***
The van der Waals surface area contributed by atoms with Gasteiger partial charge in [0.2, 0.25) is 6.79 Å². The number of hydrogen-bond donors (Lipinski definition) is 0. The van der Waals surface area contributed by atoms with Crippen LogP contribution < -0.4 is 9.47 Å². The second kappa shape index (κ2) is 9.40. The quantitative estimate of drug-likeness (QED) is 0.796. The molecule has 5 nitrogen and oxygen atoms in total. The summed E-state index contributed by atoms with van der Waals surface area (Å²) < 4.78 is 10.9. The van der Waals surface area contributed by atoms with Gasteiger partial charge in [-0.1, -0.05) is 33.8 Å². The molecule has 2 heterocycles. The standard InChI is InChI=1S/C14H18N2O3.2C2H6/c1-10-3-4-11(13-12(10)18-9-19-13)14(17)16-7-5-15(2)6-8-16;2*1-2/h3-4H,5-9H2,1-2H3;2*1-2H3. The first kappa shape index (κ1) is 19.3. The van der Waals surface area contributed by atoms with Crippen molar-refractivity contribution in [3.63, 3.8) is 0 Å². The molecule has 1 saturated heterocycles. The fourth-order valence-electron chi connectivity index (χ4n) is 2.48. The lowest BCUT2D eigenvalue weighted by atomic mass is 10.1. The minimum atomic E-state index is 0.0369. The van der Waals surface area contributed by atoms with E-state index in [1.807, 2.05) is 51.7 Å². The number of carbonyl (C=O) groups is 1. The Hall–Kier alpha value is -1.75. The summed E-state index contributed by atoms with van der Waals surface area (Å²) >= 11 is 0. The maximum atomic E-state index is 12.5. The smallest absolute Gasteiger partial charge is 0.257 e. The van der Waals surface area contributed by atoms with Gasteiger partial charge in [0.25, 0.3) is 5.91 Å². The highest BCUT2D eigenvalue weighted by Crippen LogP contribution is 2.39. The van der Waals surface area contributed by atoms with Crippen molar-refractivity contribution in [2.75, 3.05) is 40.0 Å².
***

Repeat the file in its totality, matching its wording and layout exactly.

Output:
The van der Waals surface area contributed by atoms with Gasteiger partial charge in [0.2, 0.25) is 6.79 Å². The number of hydrogen-bond donors (Lipinski definition) is 0. The van der Waals surface area contributed by atoms with Crippen LogP contribution < -0.4 is 9.47 Å². The second kappa shape index (κ2) is 9.40. The quantitative estimate of drug-likeness (QED) is 0.796. The molecule has 5 nitrogen and oxygen atoms in total. The summed E-state index contributed by atoms with van der Waals surface area (Å²) < 4.78 is 10.9. The van der Waals surface area contributed by atoms with Gasteiger partial charge in [-0.1, -0.05) is 33.8 Å². The molecule has 2 heterocycles. The standard InChI is InChI=1S/C14H18N2O3.2C2H6/c1-10-3-4-11(13-12(10)18-9-19-13)14(17)16-7-5-15(2)6-8-16;2*1-2/h3-4H,5-9H2,1-2H3;2*1-2H3. The first kappa shape index (κ1) is 19.3. The van der Waals surface area contributed by atoms with Crippen molar-refractivity contribution in [3.63, 3.8) is 0 Å². The molecule has 1 saturated heterocycles. The fourth-order valence-electron chi connectivity index (χ4n) is 2.48. The lowest BCUT2D eigenvalue weighted by atomic mass is 10.1. The minimum atomic E-state index is 0.0369. The van der Waals surface area contributed by atoms with E-state index in [1.807, 2.05) is 51.7 Å². The number of carbonyl (C=O) groups is 1. The Hall–Kier alpha value is -1.75. The summed E-state index contributed by atoms with van der Waals surface area (Å²) >= 11 is 0. The maximum atomic E-state index is 12.5. The smallest absolute Gasteiger partial charge is 0.257 e. The van der Waals surface area contributed by atoms with Gasteiger partial charge in [0.25, 0.3) is 5.91 Å². The highest BCUT2D eigenvalue weighted by Crippen LogP contribution is 2.39. The van der Waals surface area contributed by atoms with Crippen molar-refractivity contribution in [2.75, 3.05) is 40.0 Å².